A core injury that caused him to miss three games certainly didnt help matters either.

But Krejci said there are no physical excuses for his substandard play early in the season, and said hes 100 percent. In his mind its about demanding the puck, owning the puck and then making plays all over the ice with the puck in his possession once hes become a little more assertive out on the ice.

So dont be surprised if you see Krejci tapping his stick to the ice looking for the puck against Montreal because thats exactly what he wants to get him into his happy place.

Thats my game. I want the puck. I feel really comfortable with my skating right now, so I want the puck in the neutral zone or in our defensive zone, said Krejci. Then I can take it into the offensive zone and make something happen. Thats what Ive got to do. Ive got to want the puck more and Ive got to talk to the D about giving me the puck more.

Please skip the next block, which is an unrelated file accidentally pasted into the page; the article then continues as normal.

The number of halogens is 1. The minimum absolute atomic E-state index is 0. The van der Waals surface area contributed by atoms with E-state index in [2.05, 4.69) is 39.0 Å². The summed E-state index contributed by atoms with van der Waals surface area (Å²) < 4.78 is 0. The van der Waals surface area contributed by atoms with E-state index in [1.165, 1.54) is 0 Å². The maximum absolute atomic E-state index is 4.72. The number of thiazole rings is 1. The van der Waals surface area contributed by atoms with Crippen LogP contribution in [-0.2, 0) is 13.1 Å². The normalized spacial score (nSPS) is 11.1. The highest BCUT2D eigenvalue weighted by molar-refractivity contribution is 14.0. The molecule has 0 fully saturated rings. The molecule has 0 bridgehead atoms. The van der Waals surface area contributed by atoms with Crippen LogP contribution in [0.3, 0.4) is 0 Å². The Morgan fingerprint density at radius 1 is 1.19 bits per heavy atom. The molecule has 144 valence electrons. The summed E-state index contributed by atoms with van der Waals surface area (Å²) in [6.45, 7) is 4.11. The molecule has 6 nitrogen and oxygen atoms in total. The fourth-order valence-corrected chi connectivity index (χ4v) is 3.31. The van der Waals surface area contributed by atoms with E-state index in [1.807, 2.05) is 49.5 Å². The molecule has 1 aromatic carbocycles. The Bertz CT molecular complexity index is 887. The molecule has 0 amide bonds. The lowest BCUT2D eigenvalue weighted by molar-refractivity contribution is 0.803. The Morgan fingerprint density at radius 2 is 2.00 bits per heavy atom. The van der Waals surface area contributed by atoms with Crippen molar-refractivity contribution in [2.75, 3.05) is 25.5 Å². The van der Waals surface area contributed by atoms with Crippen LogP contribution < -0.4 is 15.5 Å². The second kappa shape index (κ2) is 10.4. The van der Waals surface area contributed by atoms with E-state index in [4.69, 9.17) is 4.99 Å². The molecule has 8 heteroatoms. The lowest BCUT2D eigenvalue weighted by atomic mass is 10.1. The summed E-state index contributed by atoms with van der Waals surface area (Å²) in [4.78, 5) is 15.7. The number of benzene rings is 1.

I need to make something happen, and if I dont then Im not happy because I didnt do my job. Were all going to have to show it tomorrow. We know its not going to be easy, but once we have a chance we have to bury it. There are no excuses anymore. Weve got to start putting the puck in the net.

There are some signs that things are turning around for the creative 25-year-old pivot, however. The first and most important step is that hes aware theres a problem with his game that needs addressing. The second step was getting Krejci back together with wayward right winger Nathan Horton something that Claude Julien opted for at Wednesdays nearly two-hour practice at Ristuccia Arena.